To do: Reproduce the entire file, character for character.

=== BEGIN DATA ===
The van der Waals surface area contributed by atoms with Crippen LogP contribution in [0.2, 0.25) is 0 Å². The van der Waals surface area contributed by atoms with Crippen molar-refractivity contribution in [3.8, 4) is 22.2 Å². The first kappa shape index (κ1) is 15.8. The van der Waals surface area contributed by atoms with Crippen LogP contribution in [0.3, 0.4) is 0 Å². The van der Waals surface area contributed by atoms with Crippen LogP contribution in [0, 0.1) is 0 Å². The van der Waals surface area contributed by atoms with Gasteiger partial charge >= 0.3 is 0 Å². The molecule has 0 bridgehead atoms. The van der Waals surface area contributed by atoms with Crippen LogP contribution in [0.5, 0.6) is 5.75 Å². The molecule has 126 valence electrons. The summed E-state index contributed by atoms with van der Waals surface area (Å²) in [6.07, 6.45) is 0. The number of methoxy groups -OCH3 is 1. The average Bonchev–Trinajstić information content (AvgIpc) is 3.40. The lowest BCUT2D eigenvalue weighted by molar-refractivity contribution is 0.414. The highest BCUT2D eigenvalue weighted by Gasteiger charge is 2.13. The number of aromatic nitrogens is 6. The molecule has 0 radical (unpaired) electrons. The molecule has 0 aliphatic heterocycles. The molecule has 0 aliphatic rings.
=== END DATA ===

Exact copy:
The van der Waals surface area contributed by atoms with Crippen LogP contribution in [0.2, 0.25) is 0 Å². The van der Waals surface area contributed by atoms with Crippen molar-refractivity contribution in [3.8, 4) is 22.2 Å². The first kappa shape index (κ1) is 15.8. The van der Waals surface area contributed by atoms with Crippen LogP contribution in [0.3, 0.4) is 0 Å². The van der Waals surface area contributed by atoms with Crippen LogP contribution in [0, 0.1) is 0 Å². The van der Waals surface area contributed by atoms with Gasteiger partial charge >= 0.3 is 0 Å². The molecule has 0 bridgehead atoms. The van der Waals surface area contributed by atoms with Crippen LogP contribution in [0.5, 0.6) is 5.75 Å². The molecule has 126 valence electrons. The summed E-state index contributed by atoms with van der Waals surface area (Å²) in [6.07, 6.45) is 0. The number of methoxy groups -OCH3 is 1. The average Bonchev–Trinajstić information content (AvgIpc) is 3.40. The lowest BCUT2D eigenvalue weighted by molar-refractivity contribution is 0.414. The highest BCUT2D eigenvalue weighted by Gasteiger charge is 2.13. The number of aromatic nitrogens is 6. The molecule has 0 radical (unpaired) electrons. The molecule has 0 aliphatic heterocycles. The molecule has 0 aliphatic rings.